Capitol Punishment: The Jan 6 Film Every Pro-Trump, Patriotic American Must See This Thanksgiving
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In the establishment media, the story of Jan. 6 is one of domestic terrorists threatening American democracy. But this is a deliberate framing that is at best irresponsible and at worst malicious.
There is another side to the story from that day, and that is exactly what producers Nick Searcy and Chris Burgard have showcased in their new blockbuster documentary, “Capitol Punishment.” Be sure to sign up today to get access to “Capitol Punishment” when it goes live worldwide on Thanksgiving Day.
For the vast majority of attendees that day, the motivation was simply to support then-President Donald Trump by attending his rally for election integrity.
Through video taken by Searcy, Burgard and other patriotic attendees, the documentary encapsulates the largely non-violent scene at Trump’s “Save America” rally. Americans gathered to pray, sing and peacefully voice their support for the president at the time.
In a purposefully stark contrast, the film also displays jarring violence inside the Capitol building. It spans from protesters breaking windows to the tragic death of Ashli Babbitt at the hands of a Capitol Police officer, who remains unnamed in the film despite speaking out publicly in August.
This omission, like nearly every aspect of the documentary, feels carefully considered. It is because the documentary’s goal is not to demonize anyone who was there that day, including the Capitol Police officers.
Even in its suggestion that members of antifa stoked violence at the Capitol in disguise, the film does not write them off as evil criminals. Instead, it focuses on people like 39-year-old Derek Kinnison of Lake Elsinore, California, who said he went to the Capitol in hopes of serving as a peacemaker.
WARNING: The following video contains vulgar language that some viewers will find offensive.
In the film, Kinnison describes his interaction with a young man donning a red and black hat that signified his involvement with antifa. In a Nov. 7 interview with The Western Journal, Kinnison expanded upon that interaction.
“I said, ‘Hey, man, we’re not your enemy. … Fix your beanie — your beanie is half red, half black. We know those colors,'” Kinnison said. “So he fixed his beanie, he said, ‘Oh yeah, yeah thanks.’ I said, ‘Dude, there are people chomping at the bit to tear you to shreds for those colors.’
“And he started shaking his head, ‘Yeah, yeah.’ I said dude, remember patriots saved you, remember some patriots saved you today.”
Kinnison said he went on to share the gospel with the boy, and the possibility of saving one person’s eternal life made his involvement “totally worth it.”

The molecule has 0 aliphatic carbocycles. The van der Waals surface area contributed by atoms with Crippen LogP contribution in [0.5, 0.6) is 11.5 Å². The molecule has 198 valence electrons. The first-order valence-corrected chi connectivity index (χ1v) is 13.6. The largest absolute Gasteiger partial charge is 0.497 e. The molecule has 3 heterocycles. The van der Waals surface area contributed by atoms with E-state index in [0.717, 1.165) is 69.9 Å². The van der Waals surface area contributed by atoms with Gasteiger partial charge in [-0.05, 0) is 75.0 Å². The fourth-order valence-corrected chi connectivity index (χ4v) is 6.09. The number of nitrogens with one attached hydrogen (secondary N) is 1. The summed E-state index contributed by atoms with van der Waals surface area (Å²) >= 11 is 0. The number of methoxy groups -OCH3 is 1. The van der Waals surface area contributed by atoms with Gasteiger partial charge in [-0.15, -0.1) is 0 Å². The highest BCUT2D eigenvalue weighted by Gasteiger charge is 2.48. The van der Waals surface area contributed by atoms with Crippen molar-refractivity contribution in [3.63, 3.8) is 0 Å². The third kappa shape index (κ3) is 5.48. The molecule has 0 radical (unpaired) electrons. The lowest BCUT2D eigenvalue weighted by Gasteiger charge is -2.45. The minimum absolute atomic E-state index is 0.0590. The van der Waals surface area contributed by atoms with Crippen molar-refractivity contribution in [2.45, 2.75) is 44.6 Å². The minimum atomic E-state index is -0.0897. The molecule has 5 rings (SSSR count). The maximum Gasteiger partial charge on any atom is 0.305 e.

Throughout the course of the game-changing documentary, the filmmakers display the true hearts of people like Kinnison and his friend Tony Martinez, 47. That’s what gives the film its true power, which you have to see for yourself, beginning on Thanksgiving Day, by signing up here.
With that said, the film does not shy away from exposing the lies the establishment media have told about Jan. 6. Throughout its 101-minute run time, the documentary destroys the establishment media narrative in four main ways.
First, the documentary shows an overwhelmingly peaceful group of people in Washington, D.C., that day. While there certainly were some who engaged in violence, the idea that every person there was a violent threat to democracy is simply untrue.
Next, the film debunks the idea that most of the people in the Capitol building entered by force. In fact, most of the participants in the film recall wide-open doors and even police officers who ushered them in.
Third, it becomes clear throughout the film that the FBI agents are not the “good guys.” J. Michael Waller at the Center for Security Policy suggested the FBI’s unnecessary use of force and intimidation toward people who did not even enter the Capitol building is comparable to a counterterrorism psychological operations campaign.
Finally, the documentary destroys the narrative about Trump being responsible for violence on Jan. 6. When Trump’s speech is shown without deceptive editing from the establishment media, it is clear he called for peaceful demonstrations.
Multiple Jan. 6 attendees describe to Searcy the moment that the FBI showed up to their private residences. In the case of Martinez, agents handcuffed his young daughter. Dr. Simone Gold said a mere re-enactment of the moment gave her PTSD.
Perhaps the most powerful portion of the documentary comes in the form of its unsatisfying ending. While cast members dance and smile to Twisted Sister’s 1984 anthem “We’re Not Gonna Take It,” the text on screen paints a much sadder picture.
It describes the continued trials and prison time many of the film’s stars are facing for ill-founded charges. Many of the trials have been postponed despite promises for “speedy” resolutions, which only prolongs the excruciating uncertainty for the defendants and their families.
The documentary does not claim everything that happened on Jan. 6 was acceptable, and it does not use conspiratorial arguments to defend the protesters. It simply tells the stories of those facing unbelievably harsh treatment by the government, and those stories blow up the narrative the establishment media have been pushing for over 10 months.
If you want to support the filmmakers and help get the full, true story of Jan. 6 to the American public, sign up now to get access to this bombshell film as soon as it is released worldwide on Thanksgiving Day.
This article appeared originally on The Western Journal.